In the promo of Jhalak Dikhla Jaa 10, the athlete Dutee Chand, one of the celebrity contestants, is seen performing in a futuristic blue body suit. At the end of her routine, the Olympian sprinter holds her pose, right hand high up, a smile on her face. A black glove covers her fist. Judges Madhuri Dixit and Karan Johar break into applause. (More Sports News)
But even on a fun and games show, Dutee’s black glove triggers the memory of a serious episode in sports history - Tommie Smith and John Carlos of the US at the 1968 Olympics, wearing black gloves and raising their hands on the podium. Both were black, and making a statement about human rights and race matters.
Dutee, too, has gone beyond her sport and has come to symbolize many things – triumphing over poverty, fighting for the rights of women athletes with high testosterone and the right to same-sex relationships.
The 26-year-old was born poor in Orissa’s Jajpur district. There were nine members in the family, and they subsisted on rice gruel and vegetables. Then, she was banned from women’s athletics by the Athletics Federation of India (AFI) in 2014 for having excess testosterone (hyperandrogenism). Dutee, refusing to go down without a fight, appealed to the CAS (Court of Arbitration for Sports), precipitated a change in the rules and earned back her right to run.
In her personal life, Dutee is in a same-sex relationship, and has frequently faced condemnation or cold shoulders due to her choice. Her sister Saraswati inspired her to take up running. But when she learnt of Dutee’s sexuality, their relations soured.
As the National Games, where she is participating, approach, and as LGBTQ matters continue to be debated in the country, Outlook asked Dutee what gives her the strength to fight so many fires.
“The need to put the truth out in front of the world, that drives me,” Dutee said. “There was one situation after another in my life. I had to face them. As an athlete, I had done nothing wrong and was being defamed. They said I was a male competing with females. You don’t discriminate between athletes on the basis of their height or figure, why do you discriminate on the basis of testosterone? It is a natural condition.”
When Dutee was barred from competition in 2014, everyone around her told her to accept the decision and move on.
She says, “Sabne pehle kaha ki, ‘Dutee, aisa rule hai. Jo hua woh hua, tum ghar aa jao. (Everyone told me, ‘Look Dutee, these are the rules. Let bygones be and come home’) But I wanted to do something about it, as I had not done anything wrong.”
Payoshni Mitra, an athlete rights activist, came into the picture. She advised Dutee to take the legal route. Dutee acknowledges the role Mitra played in her case, as well as the help extended by the government to cover legal costs.
“Payoshni Ma’am told me to fight, that this rule (hyperandrogenism) was ruining many athletic careers,” says Dutee. “I also got support for the financial expense of the case from the state government and the Indian government.”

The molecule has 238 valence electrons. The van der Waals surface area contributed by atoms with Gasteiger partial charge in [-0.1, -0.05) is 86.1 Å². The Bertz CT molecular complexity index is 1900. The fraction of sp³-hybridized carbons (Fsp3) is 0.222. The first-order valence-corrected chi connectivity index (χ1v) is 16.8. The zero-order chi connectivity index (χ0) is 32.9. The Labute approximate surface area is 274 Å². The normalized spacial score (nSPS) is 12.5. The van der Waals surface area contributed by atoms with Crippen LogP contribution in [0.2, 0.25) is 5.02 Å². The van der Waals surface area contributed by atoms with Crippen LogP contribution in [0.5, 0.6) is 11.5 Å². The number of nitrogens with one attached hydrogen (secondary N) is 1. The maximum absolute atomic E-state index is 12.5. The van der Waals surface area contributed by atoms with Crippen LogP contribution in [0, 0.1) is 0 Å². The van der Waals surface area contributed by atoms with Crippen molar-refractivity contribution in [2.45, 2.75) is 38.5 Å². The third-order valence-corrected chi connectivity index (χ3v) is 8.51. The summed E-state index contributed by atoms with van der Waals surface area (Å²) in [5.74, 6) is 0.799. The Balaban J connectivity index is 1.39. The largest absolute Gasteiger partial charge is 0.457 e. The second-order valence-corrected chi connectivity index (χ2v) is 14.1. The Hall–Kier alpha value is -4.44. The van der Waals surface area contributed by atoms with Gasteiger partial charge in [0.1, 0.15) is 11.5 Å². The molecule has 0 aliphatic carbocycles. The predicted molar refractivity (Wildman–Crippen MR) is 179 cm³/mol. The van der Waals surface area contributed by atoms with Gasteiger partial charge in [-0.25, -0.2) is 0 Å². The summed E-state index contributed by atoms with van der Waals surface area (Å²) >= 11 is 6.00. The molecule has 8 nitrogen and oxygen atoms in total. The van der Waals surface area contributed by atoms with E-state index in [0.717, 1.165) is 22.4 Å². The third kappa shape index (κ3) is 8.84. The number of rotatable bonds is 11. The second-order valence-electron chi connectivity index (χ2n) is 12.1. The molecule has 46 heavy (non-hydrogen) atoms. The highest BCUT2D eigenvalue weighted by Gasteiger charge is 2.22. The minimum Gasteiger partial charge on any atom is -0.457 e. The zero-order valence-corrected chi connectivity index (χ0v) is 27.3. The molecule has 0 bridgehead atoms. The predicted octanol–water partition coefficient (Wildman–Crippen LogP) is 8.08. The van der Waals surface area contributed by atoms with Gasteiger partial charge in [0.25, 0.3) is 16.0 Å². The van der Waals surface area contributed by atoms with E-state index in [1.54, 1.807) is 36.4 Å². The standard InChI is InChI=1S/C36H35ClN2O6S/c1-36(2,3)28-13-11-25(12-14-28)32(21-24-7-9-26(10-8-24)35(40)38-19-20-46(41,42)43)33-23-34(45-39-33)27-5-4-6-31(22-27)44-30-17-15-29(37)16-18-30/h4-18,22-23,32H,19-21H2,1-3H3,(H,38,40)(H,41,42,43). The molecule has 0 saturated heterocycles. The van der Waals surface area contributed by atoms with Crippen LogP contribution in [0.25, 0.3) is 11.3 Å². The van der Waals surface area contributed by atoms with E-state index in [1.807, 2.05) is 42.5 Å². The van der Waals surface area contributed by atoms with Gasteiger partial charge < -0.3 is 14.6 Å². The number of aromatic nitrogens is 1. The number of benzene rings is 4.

Winning the case meant a lot to Dutee and to women’s athletics, as it reduced the prevailing “bhedbhav” (discrimination) against women with high testosterone.
“The rule was unjust,” Dutee says. “By winning the case, I got my career back, and so did a few others. Some of the fear has gone from among athletes [about the hyperandrogenism rule].”
Dutee, a winner of silver medals in the 100m and 200m at the 2018 Asian Games, found freedom on the track again. However, life remained complicated due to her sexual orientation.
Asked how her relationship with her sister was now, Dutee said, “Please don’t ask me about my sister. But things are fine between me and the rest of my family. Also, there is far greater acceptance of same-sex relationships now. The young generation, which couldn’t speak up all these days, they are now freer.”
Jhalak Dikhla Jaa, she says, came about due to a combination of factors. One, the hosts asked her. Two, the 2022 Asian Games got postponed to next year, and in the window between the Commonwealth Games and National Games, she could make some time.
“Even athletes need some entertainment,” Dutee said. “Before me, Bhaichung Bhutia had done the show. So when they asked, and when I had some time, I thought, why not?”
There is moment of banter between Dutee and Dixit on the show. At one point, Dutee says, “Mann me socha tha mai to inki (Madhuri) tarah dance nahi kar paoongi. (I thought I won’t be able to dance like Madhuri).”
Dixit, without missing a beat, said, “Aur mai aapki tarah daud nahi paoongi kabhi.” (And I won’t ever be able to run like you).
Yes, Dutee runs fast. And she fights.
“Duniya sangharsh hai (the world is a challenging place),” she says when asked what advice she’d give people facing situations similar to those she did. “If you don’t fight, people will walk all over you. Himmat nahi harna (don’t lose courage).”